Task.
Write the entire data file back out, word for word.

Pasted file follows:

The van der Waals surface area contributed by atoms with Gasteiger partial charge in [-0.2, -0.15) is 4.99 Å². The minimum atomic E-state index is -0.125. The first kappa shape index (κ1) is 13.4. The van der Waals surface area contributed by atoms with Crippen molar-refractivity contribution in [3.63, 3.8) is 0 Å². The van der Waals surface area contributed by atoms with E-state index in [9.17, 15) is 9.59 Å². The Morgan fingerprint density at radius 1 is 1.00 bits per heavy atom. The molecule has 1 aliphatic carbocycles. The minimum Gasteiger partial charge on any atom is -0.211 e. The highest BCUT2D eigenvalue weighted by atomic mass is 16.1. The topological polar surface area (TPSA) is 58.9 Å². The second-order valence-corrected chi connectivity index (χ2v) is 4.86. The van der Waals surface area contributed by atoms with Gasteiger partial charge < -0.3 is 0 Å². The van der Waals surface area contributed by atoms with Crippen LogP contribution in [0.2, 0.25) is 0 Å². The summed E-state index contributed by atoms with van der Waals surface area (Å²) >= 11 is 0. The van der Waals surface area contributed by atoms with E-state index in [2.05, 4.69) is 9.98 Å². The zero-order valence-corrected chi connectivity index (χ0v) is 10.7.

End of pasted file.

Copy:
The van der Waals surface area contributed by atoms with Gasteiger partial charge in [-0.2, -0.15) is 4.99 Å². The minimum atomic E-state index is -0.125. The first kappa shape index (κ1) is 13.4. The van der Waals surface area contributed by atoms with Crippen molar-refractivity contribution in [3.63, 3.8) is 0 Å². The van der Waals surface area contributed by atoms with E-state index in [9.17, 15) is 9.59 Å². The Morgan fingerprint density at radius 1 is 1.00 bits per heavy atom. The molecule has 1 aliphatic carbocycles. The minimum Gasteiger partial charge on any atom is -0.211 e. The highest BCUT2D eigenvalue weighted by atomic mass is 16.1. The topological polar surface area (TPSA) is 58.9 Å². The second-order valence-corrected chi connectivity index (χ2v) is 4.86. The van der Waals surface area contributed by atoms with Gasteiger partial charge < -0.3 is 0 Å². The van der Waals surface area contributed by atoms with Crippen LogP contribution in [0.2, 0.25) is 0 Å². The summed E-state index contributed by atoms with van der Waals surface area (Å²) >= 11 is 0. The van der Waals surface area contributed by atoms with E-state index in [2.05, 4.69) is 9.98 Å². The zero-order valence-corrected chi connectivity index (χ0v) is 10.7.